One thing to keep in mind is that American liberals and conservatives are both liberal by the Auld Definitions.  In Europe, anyone espousing laissez faire capitalism is a "neo-liberal."  Sometimes differences appear very large when you are very close.  Reflexively, liberal liberals grow uneasy with socialist tendencies.  Being bossed around by the lord of the
manor is not what they had in mind.  And conservative liberals scowl a bit over rampant populism.  We ought not confuse the public will with the public whim any more than we ought confuse will and whim in general.  I have always wanted to register and proudly vote as... a Whig.  But they won't let me.  The Whigs were the only major party since party-formation not to give themselves a self-flattering name.
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Mors stupebit, et natura,
Cum resurget creatura,
Iudicanti responsura.


(Death will marvel, and will nature,
With the creature resurges,
Responding to the Judgement.)


In any case.  The buttons pressed, the curtain parts, and I step forth to find it is... Morning in America.  And has been locally for about ten hours, but what the heck.  The line of eager voters is now reached the door.  Banging and pounding.  Impatient voters demanding entry?  No, just slaters working on the roof.  "All year long," grouses one man about the community center, "you can't get them to show up; but today, they're all over the roof."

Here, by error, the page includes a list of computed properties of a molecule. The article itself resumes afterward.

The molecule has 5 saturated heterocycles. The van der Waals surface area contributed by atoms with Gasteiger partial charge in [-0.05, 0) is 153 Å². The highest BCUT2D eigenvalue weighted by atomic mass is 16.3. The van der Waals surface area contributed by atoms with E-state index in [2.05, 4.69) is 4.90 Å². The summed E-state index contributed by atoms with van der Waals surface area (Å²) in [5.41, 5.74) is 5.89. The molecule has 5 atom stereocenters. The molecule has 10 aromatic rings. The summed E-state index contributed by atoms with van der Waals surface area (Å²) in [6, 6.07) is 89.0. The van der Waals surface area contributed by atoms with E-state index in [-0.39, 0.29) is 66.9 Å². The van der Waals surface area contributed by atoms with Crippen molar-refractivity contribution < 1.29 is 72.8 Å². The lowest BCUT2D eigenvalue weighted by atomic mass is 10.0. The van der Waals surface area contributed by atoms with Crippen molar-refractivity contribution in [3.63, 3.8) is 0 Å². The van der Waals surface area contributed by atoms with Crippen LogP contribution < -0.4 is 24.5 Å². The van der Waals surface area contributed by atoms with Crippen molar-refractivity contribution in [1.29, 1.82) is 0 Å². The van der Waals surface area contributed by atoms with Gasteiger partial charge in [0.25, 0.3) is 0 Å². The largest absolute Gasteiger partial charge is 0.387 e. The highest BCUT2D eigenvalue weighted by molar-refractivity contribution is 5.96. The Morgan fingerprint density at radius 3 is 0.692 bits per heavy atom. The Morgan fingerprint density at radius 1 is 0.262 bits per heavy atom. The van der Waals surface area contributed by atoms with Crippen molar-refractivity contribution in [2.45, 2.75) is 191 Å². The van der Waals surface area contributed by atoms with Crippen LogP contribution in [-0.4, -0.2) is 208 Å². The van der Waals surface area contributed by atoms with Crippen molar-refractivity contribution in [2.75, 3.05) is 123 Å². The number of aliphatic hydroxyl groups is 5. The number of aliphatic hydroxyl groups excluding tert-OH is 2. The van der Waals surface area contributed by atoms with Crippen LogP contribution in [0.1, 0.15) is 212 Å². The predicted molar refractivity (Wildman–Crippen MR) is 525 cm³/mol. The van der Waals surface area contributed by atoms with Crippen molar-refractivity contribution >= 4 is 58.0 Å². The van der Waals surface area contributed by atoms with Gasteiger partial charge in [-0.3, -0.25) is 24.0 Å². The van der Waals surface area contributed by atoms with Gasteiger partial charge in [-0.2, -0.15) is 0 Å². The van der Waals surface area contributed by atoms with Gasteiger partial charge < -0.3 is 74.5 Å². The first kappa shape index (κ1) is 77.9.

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As I exit, an incoming voter is attired in pinstripe suit with an American flag tie.  Now there is someone who knows how to dude up. 

On the way in to vote, an exiting voter had spoken to the vacant air.  "Only one way to vote today," she said.  "Straight Democrat!"  I had forestalled myself from leaping upon her and pinning her to the ground in a citizen's arrest for politicking within the limits of the polling place.  But this would be a) unseemly b) unlikely to achieve any meaningful objective and c) almost impossible physically to effect, there being few creatures in the world who could not outrun me easily.  Still....

Politicking.  There were yard signs all along the path into the polling place.  The poll watchers, who were not watching the polls but handing out Literature, just in case we had shown up to vote without having decided for whom we were showing up to vote.  There is a jolly game they play when they are of more than one species.  When the other species leaves for a potty break, the first dutifully yanks all their signs out and lay them flat on the ground.  At least, I have seen this in the past, but not today.